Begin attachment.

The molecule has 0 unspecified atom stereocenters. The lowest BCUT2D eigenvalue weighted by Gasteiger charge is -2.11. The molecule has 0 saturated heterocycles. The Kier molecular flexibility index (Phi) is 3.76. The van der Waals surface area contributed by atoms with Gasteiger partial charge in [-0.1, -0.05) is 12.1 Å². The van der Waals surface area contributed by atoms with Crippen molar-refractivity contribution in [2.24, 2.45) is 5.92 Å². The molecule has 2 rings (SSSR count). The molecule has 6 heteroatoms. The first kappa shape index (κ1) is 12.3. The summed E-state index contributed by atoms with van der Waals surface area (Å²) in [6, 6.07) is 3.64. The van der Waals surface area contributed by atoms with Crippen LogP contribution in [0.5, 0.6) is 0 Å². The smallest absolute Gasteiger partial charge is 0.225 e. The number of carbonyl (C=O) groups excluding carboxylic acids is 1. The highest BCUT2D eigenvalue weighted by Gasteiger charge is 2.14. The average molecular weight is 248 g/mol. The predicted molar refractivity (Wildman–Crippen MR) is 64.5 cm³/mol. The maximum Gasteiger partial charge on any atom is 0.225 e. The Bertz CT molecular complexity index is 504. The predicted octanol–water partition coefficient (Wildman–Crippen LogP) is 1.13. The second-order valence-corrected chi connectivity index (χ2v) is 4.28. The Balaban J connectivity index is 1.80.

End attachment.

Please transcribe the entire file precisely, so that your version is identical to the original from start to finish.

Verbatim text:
The molecule has 0 unspecified atom stereocenters. The lowest BCUT2D eigenvalue weighted by Gasteiger charge is -2.11. The molecule has 0 saturated heterocycles. The Kier molecular flexibility index (Phi) is 3.76. The van der Waals surface area contributed by atoms with Gasteiger partial charge in [-0.1, -0.05) is 12.1 Å². The van der Waals surface area contributed by atoms with Crippen molar-refractivity contribution in [2.24, 2.45) is 5.92 Å². The molecule has 2 rings (SSSR count). The molecule has 6 heteroatoms. The first kappa shape index (κ1) is 12.3. The summed E-state index contributed by atoms with van der Waals surface area (Å²) in [6, 6.07) is 3.64. The van der Waals surface area contributed by atoms with Crippen LogP contribution in [0.5, 0.6) is 0 Å². The smallest absolute Gasteiger partial charge is 0.225 e. The number of carbonyl (C=O) groups excluding carboxylic acids is 1. The highest BCUT2D eigenvalue weighted by Gasteiger charge is 2.14. The average molecular weight is 248 g/mol. The predicted molar refractivity (Wildman–Crippen MR) is 64.5 cm³/mol. The maximum Gasteiger partial charge on any atom is 0.225 e. The Bertz CT molecular complexity index is 504. The predicted octanol–water partition coefficient (Wildman–Crippen LogP) is 1.13. The second-order valence-corrected chi connectivity index (χ2v) is 4.28. The Balaban J connectivity index is 1.80.